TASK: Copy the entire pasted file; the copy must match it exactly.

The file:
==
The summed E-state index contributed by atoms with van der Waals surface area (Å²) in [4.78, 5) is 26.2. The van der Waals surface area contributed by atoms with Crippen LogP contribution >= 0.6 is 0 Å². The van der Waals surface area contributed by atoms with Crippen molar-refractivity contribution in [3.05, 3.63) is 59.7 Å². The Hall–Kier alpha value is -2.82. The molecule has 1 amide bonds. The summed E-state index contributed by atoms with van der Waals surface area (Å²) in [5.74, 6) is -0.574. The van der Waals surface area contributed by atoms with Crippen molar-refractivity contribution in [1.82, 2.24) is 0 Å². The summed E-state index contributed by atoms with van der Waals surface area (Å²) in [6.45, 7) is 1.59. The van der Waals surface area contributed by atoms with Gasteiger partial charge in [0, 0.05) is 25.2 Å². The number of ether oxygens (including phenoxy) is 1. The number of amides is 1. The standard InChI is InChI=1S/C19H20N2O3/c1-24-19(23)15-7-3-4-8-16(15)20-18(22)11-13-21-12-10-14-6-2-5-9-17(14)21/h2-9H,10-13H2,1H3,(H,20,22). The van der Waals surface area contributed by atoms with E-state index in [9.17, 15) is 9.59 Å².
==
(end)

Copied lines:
The summed E-state index contributed by atoms with van der Waals surface area (Å²) in [4.78, 5) is 26.2. The van der Waals surface area contributed by atoms with Crippen LogP contribution >= 0.6 is 0 Å². The van der Waals surface area contributed by atoms with Crippen molar-refractivity contribution in [3.05, 3.63) is 59.7 Å². The Hall–Kier alpha value is -2.82. The molecule has 1 amide bonds. The summed E-state index contributed by atoms with van der Waals surface area (Å²) in [5.74, 6) is -0.574. The van der Waals surface area contributed by atoms with Crippen molar-refractivity contribution in [1.82, 2.24) is 0 Å². The summed E-state index contributed by atoms with van der Waals surface area (Å²) in [6.45, 7) is 1.59. The van der Waals surface area contributed by atoms with Gasteiger partial charge in [0, 0.05) is 25.2 Å². The number of ether oxygens (including phenoxy) is 1. The number of amides is 1. The standard InChI is InChI=1S/C19H20N2O3/c1-24-19(23)15-7-3-4-8-16(15)20-18(22)11-13-21-12-10-14-6-2-5-9-17(14)21/h2-9H,10-13H2,1H3,(H,20,22). The van der Waals surface area contributed by atoms with E-state index in [9.17, 15) is 9.59 Å².